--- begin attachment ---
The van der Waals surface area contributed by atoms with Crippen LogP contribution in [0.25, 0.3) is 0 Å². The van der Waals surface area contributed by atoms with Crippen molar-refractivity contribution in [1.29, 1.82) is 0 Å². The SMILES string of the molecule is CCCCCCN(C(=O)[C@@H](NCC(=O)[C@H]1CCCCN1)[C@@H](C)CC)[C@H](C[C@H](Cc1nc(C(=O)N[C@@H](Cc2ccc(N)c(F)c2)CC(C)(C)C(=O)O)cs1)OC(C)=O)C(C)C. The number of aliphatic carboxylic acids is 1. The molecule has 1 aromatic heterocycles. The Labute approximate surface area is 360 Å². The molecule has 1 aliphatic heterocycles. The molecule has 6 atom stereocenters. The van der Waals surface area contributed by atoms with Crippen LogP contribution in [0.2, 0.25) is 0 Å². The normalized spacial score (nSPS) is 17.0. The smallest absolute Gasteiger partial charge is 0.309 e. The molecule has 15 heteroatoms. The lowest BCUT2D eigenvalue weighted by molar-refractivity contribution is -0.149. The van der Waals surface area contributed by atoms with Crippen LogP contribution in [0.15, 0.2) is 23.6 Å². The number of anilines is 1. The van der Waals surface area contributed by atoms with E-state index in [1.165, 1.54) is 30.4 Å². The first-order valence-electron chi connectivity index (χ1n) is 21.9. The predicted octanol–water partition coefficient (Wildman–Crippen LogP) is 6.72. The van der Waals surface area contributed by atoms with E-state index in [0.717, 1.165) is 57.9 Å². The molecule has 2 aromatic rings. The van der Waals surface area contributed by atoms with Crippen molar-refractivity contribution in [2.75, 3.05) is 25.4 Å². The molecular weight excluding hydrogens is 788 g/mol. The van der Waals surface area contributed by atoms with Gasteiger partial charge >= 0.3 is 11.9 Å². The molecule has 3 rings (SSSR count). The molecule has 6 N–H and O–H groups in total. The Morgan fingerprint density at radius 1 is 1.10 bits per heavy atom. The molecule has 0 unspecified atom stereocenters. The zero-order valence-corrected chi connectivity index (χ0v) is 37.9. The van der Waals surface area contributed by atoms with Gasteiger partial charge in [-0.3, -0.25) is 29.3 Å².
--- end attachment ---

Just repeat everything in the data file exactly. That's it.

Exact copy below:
The van der Waals surface area contributed by atoms with Crippen LogP contribution in [0.25, 0.3) is 0 Å². The van der Waals surface area contributed by atoms with Crippen molar-refractivity contribution in [1.29, 1.82) is 0 Å². The SMILES string of the molecule is CCCCCCN(C(=O)[C@@H](NCC(=O)[C@H]1CCCCN1)[C@@H](C)CC)[C@H](C[C@H](Cc1nc(C(=O)N[C@@H](Cc2ccc(N)c(F)c2)CC(C)(C)C(=O)O)cs1)OC(C)=O)C(C)C. The number of aliphatic carboxylic acids is 1. The molecule has 1 aromatic heterocycles. The Labute approximate surface area is 360 Å². The molecule has 1 aliphatic heterocycles. The molecule has 6 atom stereocenters. The van der Waals surface area contributed by atoms with Crippen LogP contribution in [0.2, 0.25) is 0 Å². The normalized spacial score (nSPS) is 17.0. The smallest absolute Gasteiger partial charge is 0.309 e. The molecule has 15 heteroatoms. The lowest BCUT2D eigenvalue weighted by molar-refractivity contribution is -0.149. The van der Waals surface area contributed by atoms with Crippen LogP contribution in [0.15, 0.2) is 23.6 Å². The number of anilines is 1. The van der Waals surface area contributed by atoms with E-state index in [1.165, 1.54) is 30.4 Å². The first-order valence-electron chi connectivity index (χ1n) is 21.9. The predicted octanol–water partition coefficient (Wildman–Crippen LogP) is 6.72. The van der Waals surface area contributed by atoms with E-state index in [0.717, 1.165) is 57.9 Å². The molecule has 2 aromatic rings. The van der Waals surface area contributed by atoms with Crippen molar-refractivity contribution in [2.75, 3.05) is 25.4 Å². The molecular weight excluding hydrogens is 788 g/mol. The van der Waals surface area contributed by atoms with Gasteiger partial charge >= 0.3 is 11.9 Å². The molecule has 3 rings (SSSR count). The molecule has 6 N–H and O–H groups in total. The Morgan fingerprint density at radius 1 is 1.10 bits per heavy atom. The molecule has 0 unspecified atom stereocenters. The zero-order valence-corrected chi connectivity index (χ0v) is 37.9. The van der Waals surface area contributed by atoms with Gasteiger partial charge in [-0.3, -0.25) is 29.3 Å².